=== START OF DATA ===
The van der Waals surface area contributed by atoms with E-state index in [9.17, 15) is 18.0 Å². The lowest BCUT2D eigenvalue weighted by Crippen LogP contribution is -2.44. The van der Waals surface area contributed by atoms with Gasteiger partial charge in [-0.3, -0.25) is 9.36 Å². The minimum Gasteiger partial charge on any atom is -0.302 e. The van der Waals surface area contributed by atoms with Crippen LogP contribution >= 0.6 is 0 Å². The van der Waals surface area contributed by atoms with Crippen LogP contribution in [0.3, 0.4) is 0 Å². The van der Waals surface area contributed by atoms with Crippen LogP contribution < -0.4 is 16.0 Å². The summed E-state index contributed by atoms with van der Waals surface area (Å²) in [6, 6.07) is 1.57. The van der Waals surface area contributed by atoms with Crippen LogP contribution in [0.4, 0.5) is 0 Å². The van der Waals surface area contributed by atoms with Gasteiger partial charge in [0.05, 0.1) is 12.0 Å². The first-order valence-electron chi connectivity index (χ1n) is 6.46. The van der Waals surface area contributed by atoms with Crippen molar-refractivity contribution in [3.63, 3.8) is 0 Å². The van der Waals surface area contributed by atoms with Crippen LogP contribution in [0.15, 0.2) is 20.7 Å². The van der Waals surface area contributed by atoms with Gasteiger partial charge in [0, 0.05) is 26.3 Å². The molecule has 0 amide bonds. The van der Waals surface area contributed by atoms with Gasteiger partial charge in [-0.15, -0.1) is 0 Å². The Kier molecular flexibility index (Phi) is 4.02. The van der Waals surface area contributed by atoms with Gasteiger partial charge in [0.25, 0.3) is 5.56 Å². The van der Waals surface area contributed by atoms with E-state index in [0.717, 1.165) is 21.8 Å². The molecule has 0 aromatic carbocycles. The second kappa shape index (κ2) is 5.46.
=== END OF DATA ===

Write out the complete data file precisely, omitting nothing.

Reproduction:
The van der Waals surface area contributed by atoms with E-state index in [9.17, 15) is 18.0 Å². The lowest BCUT2D eigenvalue weighted by Crippen LogP contribution is -2.44. The van der Waals surface area contributed by atoms with Gasteiger partial charge in [-0.3, -0.25) is 9.36 Å². The minimum Gasteiger partial charge on any atom is -0.302 e. The van der Waals surface area contributed by atoms with Crippen LogP contribution >= 0.6 is 0 Å². The van der Waals surface area contributed by atoms with Crippen LogP contribution in [0.3, 0.4) is 0 Å². The van der Waals surface area contributed by atoms with Crippen LogP contribution < -0.4 is 16.0 Å². The summed E-state index contributed by atoms with van der Waals surface area (Å²) in [6, 6.07) is 1.57. The van der Waals surface area contributed by atoms with Crippen LogP contribution in [0.4, 0.5) is 0 Å². The van der Waals surface area contributed by atoms with Gasteiger partial charge in [0.05, 0.1) is 12.0 Å². The first-order valence-electron chi connectivity index (χ1n) is 6.46. The van der Waals surface area contributed by atoms with Crippen molar-refractivity contribution in [3.63, 3.8) is 0 Å². The van der Waals surface area contributed by atoms with Crippen LogP contribution in [0.15, 0.2) is 20.7 Å². The van der Waals surface area contributed by atoms with Gasteiger partial charge in [0, 0.05) is 26.3 Å². The molecule has 0 amide bonds. The van der Waals surface area contributed by atoms with Gasteiger partial charge in [-0.15, -0.1) is 0 Å². The Kier molecular flexibility index (Phi) is 4.02. The van der Waals surface area contributed by atoms with Gasteiger partial charge in [0.25, 0.3) is 5.56 Å². The van der Waals surface area contributed by atoms with E-state index in [0.717, 1.165) is 21.8 Å². The molecule has 0 aromatic carbocycles. The second kappa shape index (κ2) is 5.46.